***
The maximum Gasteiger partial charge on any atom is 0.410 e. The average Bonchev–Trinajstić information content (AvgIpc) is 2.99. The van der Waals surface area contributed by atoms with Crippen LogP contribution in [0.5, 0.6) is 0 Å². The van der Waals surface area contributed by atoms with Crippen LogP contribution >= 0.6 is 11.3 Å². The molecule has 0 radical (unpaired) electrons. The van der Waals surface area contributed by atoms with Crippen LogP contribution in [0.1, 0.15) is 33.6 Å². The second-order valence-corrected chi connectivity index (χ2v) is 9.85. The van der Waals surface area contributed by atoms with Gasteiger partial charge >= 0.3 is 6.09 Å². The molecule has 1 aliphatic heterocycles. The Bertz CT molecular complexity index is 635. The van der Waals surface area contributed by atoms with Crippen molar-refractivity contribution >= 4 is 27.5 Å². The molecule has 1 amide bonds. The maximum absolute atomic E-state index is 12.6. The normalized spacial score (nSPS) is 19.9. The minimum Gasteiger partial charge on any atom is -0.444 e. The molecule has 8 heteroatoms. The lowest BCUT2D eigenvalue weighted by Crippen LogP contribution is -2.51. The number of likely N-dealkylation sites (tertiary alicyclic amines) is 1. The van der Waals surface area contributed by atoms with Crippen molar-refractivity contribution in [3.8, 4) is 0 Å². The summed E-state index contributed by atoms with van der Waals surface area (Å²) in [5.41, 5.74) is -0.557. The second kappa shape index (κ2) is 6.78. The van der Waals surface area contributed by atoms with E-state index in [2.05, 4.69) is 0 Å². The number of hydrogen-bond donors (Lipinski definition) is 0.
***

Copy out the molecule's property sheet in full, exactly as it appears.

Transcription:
The maximum Gasteiger partial charge on any atom is 0.410 e. The average Bonchev–Trinajstić information content (AvgIpc) is 2.99. The van der Waals surface area contributed by atoms with Crippen LogP contribution in [0.5, 0.6) is 0 Å². The van der Waals surface area contributed by atoms with Crippen LogP contribution >= 0.6 is 11.3 Å². The molecule has 0 radical (unpaired) electrons. The van der Waals surface area contributed by atoms with Crippen LogP contribution in [0.1, 0.15) is 33.6 Å². The second-order valence-corrected chi connectivity index (χ2v) is 9.85. The van der Waals surface area contributed by atoms with Gasteiger partial charge >= 0.3 is 6.09 Å². The molecule has 1 aliphatic heterocycles. The Bertz CT molecular complexity index is 635. The van der Waals surface area contributed by atoms with Crippen molar-refractivity contribution >= 4 is 27.5 Å². The molecule has 1 amide bonds. The maximum absolute atomic E-state index is 12.6. The normalized spacial score (nSPS) is 19.9. The minimum Gasteiger partial charge on any atom is -0.444 e. The molecule has 8 heteroatoms. The lowest BCUT2D eigenvalue weighted by Crippen LogP contribution is -2.51. The number of likely N-dealkylation sites (tertiary alicyclic amines) is 1. The van der Waals surface area contributed by atoms with Crippen molar-refractivity contribution in [3.8, 4) is 0 Å². The summed E-state index contributed by atoms with van der Waals surface area (Å²) in [5.41, 5.74) is -0.557. The second kappa shape index (κ2) is 6.78. The van der Waals surface area contributed by atoms with E-state index in [2.05, 4.69) is 0 Å². The number of hydrogen-bond donors (Lipinski definition) is 0.